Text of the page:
Willems’ signature style can be summed up in one word, simple. They are not complex, detailed drawings. He finds that children are more engaged with his stories if there is less because children like to use their imaginations to fill in the blanks. (Parent and Child, 2006). He also wants children to be able to be able to copy his drawings, and invite them to play with the main characters instead of a boring picture book where it just tells the story with no interaction. The pigeon in Don’t Let the Pigeon Drive the Bus! s literally a circle with one eye on top of a long neck and then a semicircle for the body with two stick legs holding it up. Even other creatures, such as the normally complex dinosaur in Edwina: The Dinosaur Who Didn’t Know She Was Extinct, she is simply elementary geometric shapes constructed together. By using this style, Willems announces boldly that anyone, whether they are the age of 3 or 4, can be illustrators and make their own ideas. The themes Willems bases his story off of are either his family or certain childhood behaviours with added humour.

In Edwina, Reginald Von Hoobie-Doobie knows that dinosaurs do not exist. (Willems, 2006). However as a child, when we believe in something, we undeniably have to prove to others that we are right! Therefore Reginald cannot accept the idea that Edwina exists even though everyone else can. We are humorously led through his adventures page after page as he tries to convince the town, however no one will listen. One of the hardest things as a child is when adults treat you like a child. You throw tantrums and try your best to be heard, yet no one listens, just like the townspeople.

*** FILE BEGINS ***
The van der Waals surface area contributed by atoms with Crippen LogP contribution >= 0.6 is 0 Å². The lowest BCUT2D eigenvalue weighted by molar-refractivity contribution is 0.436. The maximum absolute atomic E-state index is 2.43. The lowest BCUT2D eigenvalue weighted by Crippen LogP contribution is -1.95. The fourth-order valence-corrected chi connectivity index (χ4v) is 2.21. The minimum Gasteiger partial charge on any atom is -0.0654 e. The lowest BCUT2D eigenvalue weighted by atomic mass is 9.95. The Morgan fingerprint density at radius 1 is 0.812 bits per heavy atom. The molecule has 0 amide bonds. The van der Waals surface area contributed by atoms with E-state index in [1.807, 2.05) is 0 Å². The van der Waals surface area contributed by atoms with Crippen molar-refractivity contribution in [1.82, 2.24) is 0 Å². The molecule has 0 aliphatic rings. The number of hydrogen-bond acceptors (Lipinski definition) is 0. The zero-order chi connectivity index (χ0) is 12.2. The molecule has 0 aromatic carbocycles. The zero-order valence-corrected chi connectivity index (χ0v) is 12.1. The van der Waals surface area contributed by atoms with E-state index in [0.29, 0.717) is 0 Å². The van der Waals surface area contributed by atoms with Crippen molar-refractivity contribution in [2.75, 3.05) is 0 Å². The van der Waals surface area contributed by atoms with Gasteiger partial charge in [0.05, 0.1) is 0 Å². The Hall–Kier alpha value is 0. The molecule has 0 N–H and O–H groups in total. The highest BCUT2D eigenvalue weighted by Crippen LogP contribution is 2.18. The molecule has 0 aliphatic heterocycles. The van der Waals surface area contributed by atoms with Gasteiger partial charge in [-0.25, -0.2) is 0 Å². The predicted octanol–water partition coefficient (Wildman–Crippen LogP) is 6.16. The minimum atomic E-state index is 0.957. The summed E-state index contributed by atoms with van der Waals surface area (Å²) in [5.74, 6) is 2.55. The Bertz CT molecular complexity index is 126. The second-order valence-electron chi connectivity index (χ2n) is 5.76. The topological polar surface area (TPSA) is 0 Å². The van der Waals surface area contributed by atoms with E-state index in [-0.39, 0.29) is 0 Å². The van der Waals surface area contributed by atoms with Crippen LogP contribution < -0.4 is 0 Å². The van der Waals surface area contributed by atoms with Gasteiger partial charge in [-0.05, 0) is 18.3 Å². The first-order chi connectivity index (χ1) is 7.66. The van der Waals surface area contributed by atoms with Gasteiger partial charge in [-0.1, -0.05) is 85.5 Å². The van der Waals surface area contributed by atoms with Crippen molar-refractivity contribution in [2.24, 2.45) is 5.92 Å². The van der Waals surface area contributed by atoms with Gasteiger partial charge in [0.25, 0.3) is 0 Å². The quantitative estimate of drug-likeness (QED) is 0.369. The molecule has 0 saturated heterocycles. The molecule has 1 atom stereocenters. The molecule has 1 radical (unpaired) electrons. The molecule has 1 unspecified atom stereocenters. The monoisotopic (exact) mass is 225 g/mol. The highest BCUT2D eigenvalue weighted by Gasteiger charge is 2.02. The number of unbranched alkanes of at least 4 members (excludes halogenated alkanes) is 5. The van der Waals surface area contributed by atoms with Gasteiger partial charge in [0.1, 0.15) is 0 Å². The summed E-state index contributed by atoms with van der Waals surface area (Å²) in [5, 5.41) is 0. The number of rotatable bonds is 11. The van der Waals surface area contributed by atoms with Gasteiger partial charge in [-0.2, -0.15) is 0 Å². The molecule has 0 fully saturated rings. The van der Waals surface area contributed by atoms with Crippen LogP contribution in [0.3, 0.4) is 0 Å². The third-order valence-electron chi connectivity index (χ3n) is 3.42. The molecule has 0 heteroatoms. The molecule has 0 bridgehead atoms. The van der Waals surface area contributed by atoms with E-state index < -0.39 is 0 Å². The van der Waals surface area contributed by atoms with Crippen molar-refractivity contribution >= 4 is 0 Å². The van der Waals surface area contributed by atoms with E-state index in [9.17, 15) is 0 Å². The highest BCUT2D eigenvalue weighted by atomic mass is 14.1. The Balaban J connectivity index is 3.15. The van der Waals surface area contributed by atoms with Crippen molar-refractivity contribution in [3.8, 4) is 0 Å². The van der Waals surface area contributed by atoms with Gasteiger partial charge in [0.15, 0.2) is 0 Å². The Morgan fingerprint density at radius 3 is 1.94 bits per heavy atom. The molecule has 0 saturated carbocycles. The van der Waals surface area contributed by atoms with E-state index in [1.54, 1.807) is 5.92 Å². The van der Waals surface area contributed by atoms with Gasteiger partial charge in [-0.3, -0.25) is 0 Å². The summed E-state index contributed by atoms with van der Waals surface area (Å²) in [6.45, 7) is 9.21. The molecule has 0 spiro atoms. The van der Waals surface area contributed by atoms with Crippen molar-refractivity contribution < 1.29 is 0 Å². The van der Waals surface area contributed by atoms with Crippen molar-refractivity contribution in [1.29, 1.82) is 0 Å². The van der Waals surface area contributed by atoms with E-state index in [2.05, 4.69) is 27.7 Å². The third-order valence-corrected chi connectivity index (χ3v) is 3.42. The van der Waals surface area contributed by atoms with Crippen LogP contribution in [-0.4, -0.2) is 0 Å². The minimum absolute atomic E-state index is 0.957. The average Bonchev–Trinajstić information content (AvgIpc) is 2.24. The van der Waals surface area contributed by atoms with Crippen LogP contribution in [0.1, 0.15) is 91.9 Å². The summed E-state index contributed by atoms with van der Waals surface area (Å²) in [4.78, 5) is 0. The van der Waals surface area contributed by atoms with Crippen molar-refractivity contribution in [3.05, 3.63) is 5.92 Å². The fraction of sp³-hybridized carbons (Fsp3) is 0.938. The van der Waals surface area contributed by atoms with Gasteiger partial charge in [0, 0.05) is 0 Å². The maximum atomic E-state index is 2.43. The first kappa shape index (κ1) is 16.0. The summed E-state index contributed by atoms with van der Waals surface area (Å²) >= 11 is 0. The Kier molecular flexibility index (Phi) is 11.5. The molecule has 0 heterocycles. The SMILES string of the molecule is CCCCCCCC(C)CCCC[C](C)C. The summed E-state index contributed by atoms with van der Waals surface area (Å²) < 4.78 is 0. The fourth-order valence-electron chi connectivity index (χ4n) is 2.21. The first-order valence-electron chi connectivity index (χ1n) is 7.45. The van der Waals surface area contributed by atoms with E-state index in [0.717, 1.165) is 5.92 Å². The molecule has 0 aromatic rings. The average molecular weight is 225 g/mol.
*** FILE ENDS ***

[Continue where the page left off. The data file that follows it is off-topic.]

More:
In the end, frustrated, Reginald cries out and Edwina is the only one who will listen to him about her extinction even though no one else will. And even though she is supposed to be extinct, she doesn’t care! She is alive and makes the townspeople happy and as Reginald realizes after he tells his story, he does not care either. Children just want to be heard. The picture that best exemplifies Willems technique is Don’t Let the Pigeon Drive the Bus! Willems uses every page from the front cover to the back cover of his picture book to tell his story.

Doonan (1993) states that by playing with the ideas provoked by a work of art, we create something of our own. And that is exactly what Willems does in this picture book. Willems uses crayon drawings throughout the whole book, and the medium itself has cultural associations with childhood art (Doonan, 1993). The pigeon is the center of attention. He repeats in every single page and is the dominant feature in every single page. This reinforces the actions the pigeon is making. The pigeon is contoured by solid black lines, which and give him his precise structure and character (Doonan, 1993).

The way the lines are drawn makes the reader feel like they could easily pick up a pencil and emulate the same and create their own stories from the same character. The texture of crayon when drawn are not completely blended. This gives a sense of childishness. This pigeon indeed acts like a preschooler throwing a temper tantrum (Hyperion, 2003). It is incredible how stick-like figures can portray the feelings so vividly along with the text. The title page starts off with the bus driver telling the reader to not let the pigeon drive the bus.